From the Other Side
"Oh YEAH! Progress!"
Wednesday, Aug. 13, 2008
At long last, the proposed industrial park facility on the west side of the Baldwin canal has been transferred to the stewardship of the Port of West St. Mary.
Make no mistake, this may well be the single greatest industrial and commercial move to occur in this part of the parish since the creation of the West St. Mary Port itself.
The park is undeveloped as of yet, and not without its problems. There are pipelines crossing it, and the expense of development is not insignificant. In fact, you could almost say the port commission and staff have inherited something of a problem child.
But with patience, hard work and perseverance, it is a diamond in the rough. Very rough. It is directly accessible to the Baldwin-Charenton Canal, which heads straight into the Intracoastal Waterway; just one access-road away from U.S. 90, and a hop, skip and a jump from the railway.
Other than some unnecessary delays, my hat is off to everyone who played a part in development of this thing. From the original purchase by Franklin, Baldwin, parish government, the port commission and tribal government, to the advisory board created to oversee it, to finally the current port commission and city fathers.
I understand the city’s reluctance to let such a valuable facility go, but it was time. The city understood the potential of the park, and eventually realized that the best way to develop it to benefit all of west St. Mary was to turn it over to the port commission, which has access to more resources. Not that it’ll be an easy task for the port people, but they are better suited for the job.
Do you know there’s only one 15-acre parcel of land left for rent at the Port of West St. Mary? Our port is small, by most standards, but it’s full up and extraordinarily successful. That last plot of land has been eyed, but the commission is being picky about who, and what, locates there. There’s another slip east of the current one they’d like to develop, at a high cost, but it’ll open up another 250 or so acres of leasable land with development.
The port commission is a quiet group of people, and we don’t think of them much in our day to day lives. But they have been running a successful facility for over 30 years.
Hats off to everyone, city and port, who had a hand, and the vision, in making this happen.
You may be surprised that I am applauding potential industrial growth, even commercial on a large scale.
Certainly I have not been that much of a cheerleader for such development in the past, but I have never been an opponent. I just feel that for too long we’ve put all our eggs in the basket, and they all get broken when we get our feet knocked out from underneath us when that Boeing plant doesn’t locate here.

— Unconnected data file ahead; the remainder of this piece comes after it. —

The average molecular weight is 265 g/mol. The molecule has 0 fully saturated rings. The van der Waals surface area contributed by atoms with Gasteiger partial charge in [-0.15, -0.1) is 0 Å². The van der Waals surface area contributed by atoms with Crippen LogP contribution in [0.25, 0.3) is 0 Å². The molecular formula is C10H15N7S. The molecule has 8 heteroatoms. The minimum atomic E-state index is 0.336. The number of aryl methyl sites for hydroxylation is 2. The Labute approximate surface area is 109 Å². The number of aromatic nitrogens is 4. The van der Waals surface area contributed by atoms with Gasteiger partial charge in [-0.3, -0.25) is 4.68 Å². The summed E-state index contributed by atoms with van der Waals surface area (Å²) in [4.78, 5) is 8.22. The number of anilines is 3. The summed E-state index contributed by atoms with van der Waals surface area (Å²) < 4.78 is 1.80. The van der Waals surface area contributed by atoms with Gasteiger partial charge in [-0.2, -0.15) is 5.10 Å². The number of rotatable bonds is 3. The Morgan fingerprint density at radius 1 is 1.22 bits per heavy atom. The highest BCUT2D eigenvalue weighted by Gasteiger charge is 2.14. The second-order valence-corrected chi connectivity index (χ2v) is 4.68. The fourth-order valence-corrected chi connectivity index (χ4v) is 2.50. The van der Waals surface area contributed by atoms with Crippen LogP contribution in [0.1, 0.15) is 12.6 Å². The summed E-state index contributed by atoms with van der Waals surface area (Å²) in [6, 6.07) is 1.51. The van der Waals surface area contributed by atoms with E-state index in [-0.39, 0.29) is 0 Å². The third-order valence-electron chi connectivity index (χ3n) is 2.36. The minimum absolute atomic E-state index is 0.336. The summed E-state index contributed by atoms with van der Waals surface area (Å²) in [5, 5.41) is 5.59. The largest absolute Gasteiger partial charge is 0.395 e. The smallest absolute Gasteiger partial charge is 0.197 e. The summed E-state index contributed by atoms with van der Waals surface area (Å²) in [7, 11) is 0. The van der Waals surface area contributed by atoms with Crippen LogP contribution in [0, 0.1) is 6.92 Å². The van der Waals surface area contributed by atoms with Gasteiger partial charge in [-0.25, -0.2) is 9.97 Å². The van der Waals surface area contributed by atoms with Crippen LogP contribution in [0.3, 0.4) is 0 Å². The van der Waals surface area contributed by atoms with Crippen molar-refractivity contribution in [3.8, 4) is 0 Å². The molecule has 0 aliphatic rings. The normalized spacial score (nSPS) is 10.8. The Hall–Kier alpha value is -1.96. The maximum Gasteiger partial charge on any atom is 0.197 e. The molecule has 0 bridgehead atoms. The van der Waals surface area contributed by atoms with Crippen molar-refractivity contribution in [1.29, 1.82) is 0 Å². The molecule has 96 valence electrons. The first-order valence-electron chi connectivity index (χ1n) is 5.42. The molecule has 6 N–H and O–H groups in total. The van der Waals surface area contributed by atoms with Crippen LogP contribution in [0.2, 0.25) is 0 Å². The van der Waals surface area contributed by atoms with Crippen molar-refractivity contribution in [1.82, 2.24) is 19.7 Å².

Industry and larger commerce are certainly valuable and worthwhile, and that area is already home to a heavy industrial corridor. Having a facility like the industrial park helps keep such projects from locating in less desirable and more intrusive locations, like across the street from your house.
The Baldwin-Charenton Canal is long. Our children’s children may see more development there.
But it brings me back full circle to what I’ve been preaching all along.
First of all, if you get a medium-sized entity at the industrial park that will employ 40 well-paid workers, it’s almost inevitable that, right here and right now, they’ll go live in Lafayette or New Iberia and commute.
There’s a lot of reasons for that, but the two major ones are housing and boredom.
Certainly, a certain caliber and situational person could be very happy here. For instance, a single man who loves to hunt and fish and stay home to grill some burgers with friends would be fine here, assuming he could find a suitable place to live.
But a family with children might look to Iberia or even Lafayette parish for amenities, education and other qualities of life.
It’s a difficult proposal, I know: Building housing for employees of a business that hasn’t even materialized yet. But sooner or later, it’ll happen, and if we’re not ready, they’re going to live somewhere else. And they’ll shop there, get gas there, pay taxes there, the whole nine yards.
We need both turn-key housing development and available lots on this end of the parish. The Raintree Village project did not live up to expectations, but there’s an awful lot of land left out there that is waiting for opportunity to be developed.
We also need environment enrichment. People need things to do. Most of what I have talked about recently has to do with tourism, getting folks to come here for a reason or three reasons, spend money, and go home, tell their friends about it, and then they all come back and repeat the process.
But if we supply comfortable housing to new business and industry employees, well, it’s silly to say they can find things to do in New Iberia or Morgan City. They’d just as soon live there rather than drive.
We can boast low crime here in west St. Mary, though our drug problem remains huge like everywhere else. We have Indian gaming, recreation complexes, softball for youngsters, and all the fishing, hunting and paddling you could ask for.
But we could do more.
Build it and they will come? Kevin Costner’s philosophy may have worked for long-dead baseball players’ ghosts, but it’s a gamble to go build a putt-putt golf course outside of Franklin and hope people come play there.
On the other hand, isn’t that what the parish did with Atchafalaya at Idlewild in Patterson.
Well, there you go.